For some reason, I've always viewed meditation as such an an unreachable state of zen. Probably my naivety kicking in, but for many years, I never thought I could be included in the elitist equation of meditation that involved people like experienced yogis and buddhists. To give myself a little credit, this was before the whole "wellness" wave took over the millennial generation. Over the years, the practice of meditation has transformed into a more approachable practice that everyone can do everywhere.
Studies show that meditation has the power to help reduce blood pressure, flare-ups with ulcerative colitis, and more health conditions. It's also been shown to ease symptoms of anxiety, depression, and insomnia.
My mind never calms down, to the point that I've started to accept stress as my norm. (I know, it's not healthy.) In an attempt to calm my nerves, I decided to try the best meditation apps for the first time and share my experience below.
Meditation App: Calm
I've heard so many amazing things about Calm. For starters, it's free, and it has rave reviews for its ability to ease stress and help you sleep better. There are endless features, ranging from sleep, stress, and anxiety to relationships, happiness, gratitude, and more. I chose the Daily Calm program, which is just 10 minutes. I wanted to start with a shorter time.
The first two minutes were really hard. I tried it in the morning, and my mind was crowded with my to-do list for the day. The next few minutes didn't get easier, and the first day just simply didn't work. The next day, I tried the same program before bed because I have trouble slowing down my mind when it's time to sleep. I immediately began to focus on my breathing and eased right into the meditation. After trying this for a week, I realized I was able to meditate better in the evenings. It's because I feel somewhat fulfilled by my accomplishments from the day and don't feel like my tasks are attacking me.
Meditation App: Insight Timer
This (free) app feels like a community. I love the social media aspect of Insight Timer. As soon as you open the app, it notifies you of how many other people are meditating at the same time as you, so I didn't feel alone. While meditation is typically about solitude, it's comforting to know that others are practicing it at the very same time.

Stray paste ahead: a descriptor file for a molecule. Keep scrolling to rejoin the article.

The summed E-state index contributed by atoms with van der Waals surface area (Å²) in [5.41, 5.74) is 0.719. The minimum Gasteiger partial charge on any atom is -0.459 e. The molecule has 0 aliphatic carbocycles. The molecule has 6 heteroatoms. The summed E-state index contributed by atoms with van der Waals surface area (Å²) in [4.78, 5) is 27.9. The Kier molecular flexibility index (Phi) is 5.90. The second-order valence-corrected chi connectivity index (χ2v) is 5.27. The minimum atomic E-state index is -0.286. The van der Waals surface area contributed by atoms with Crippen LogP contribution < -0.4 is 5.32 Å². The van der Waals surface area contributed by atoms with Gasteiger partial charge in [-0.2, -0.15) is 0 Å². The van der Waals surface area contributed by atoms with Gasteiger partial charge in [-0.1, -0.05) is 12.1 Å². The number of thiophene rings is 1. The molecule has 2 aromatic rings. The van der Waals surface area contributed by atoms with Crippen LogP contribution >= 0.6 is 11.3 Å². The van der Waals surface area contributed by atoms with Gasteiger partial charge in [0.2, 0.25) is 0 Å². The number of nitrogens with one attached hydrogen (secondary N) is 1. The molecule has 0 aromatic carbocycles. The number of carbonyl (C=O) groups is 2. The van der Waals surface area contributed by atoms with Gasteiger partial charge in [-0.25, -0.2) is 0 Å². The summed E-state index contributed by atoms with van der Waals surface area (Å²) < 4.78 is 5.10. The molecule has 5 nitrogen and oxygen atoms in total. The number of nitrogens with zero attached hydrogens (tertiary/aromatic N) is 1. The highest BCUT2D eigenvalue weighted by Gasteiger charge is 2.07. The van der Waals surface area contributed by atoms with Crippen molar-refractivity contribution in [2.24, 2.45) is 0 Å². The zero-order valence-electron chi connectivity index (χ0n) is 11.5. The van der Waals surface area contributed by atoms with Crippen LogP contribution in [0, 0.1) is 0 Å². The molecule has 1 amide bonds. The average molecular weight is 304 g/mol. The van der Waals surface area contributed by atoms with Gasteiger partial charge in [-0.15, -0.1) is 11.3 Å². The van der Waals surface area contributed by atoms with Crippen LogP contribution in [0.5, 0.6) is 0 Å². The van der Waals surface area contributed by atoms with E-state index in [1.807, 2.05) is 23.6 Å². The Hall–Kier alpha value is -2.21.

While meditation is typically about solitude, it's comforting to know that others are practicing it at the very same time.
This was week two of meditating from the Calm app every evening, so I felt in a groove. What really hooked me with Insight Timer is that it's only 10 minutes as well, i.e., beginner-friendly. There are over a thousand music choices, so I didn't get annoyed by the pre-set, basic music choices. I chose melodies that felt calming to me personally. After trying this app for a few days in the evenings, I seriously slept like a baby. I didn't pick up my phone afterward, and I felt ready to take on the next day. This download will be a permanent fixture in my phone.
Meditation App: Aura
Aura felt like the most personal meditation app of the bunch. You can track your mood and learn about your different mood patterns throughout the day, which was really helpful for me, and the app suggests different meditation practices based on how you're feeling.
When I first started the app, it asked about my stress and optimism levels. It also asked about my approach to mindfulness, so I love how the app shaped its meditations around my personal preferences. I also signed up for daily reminders that encouraged me to be more mindful. I loved seeing these positive little messages pop up on my phone.
I wouldn't go as far as to say I'm an experienced meditator now or anything, but I'll definitely be practicing this more in the future. My anxiety and stress come in waves, but they're not permanent—and I'm happy about my growth.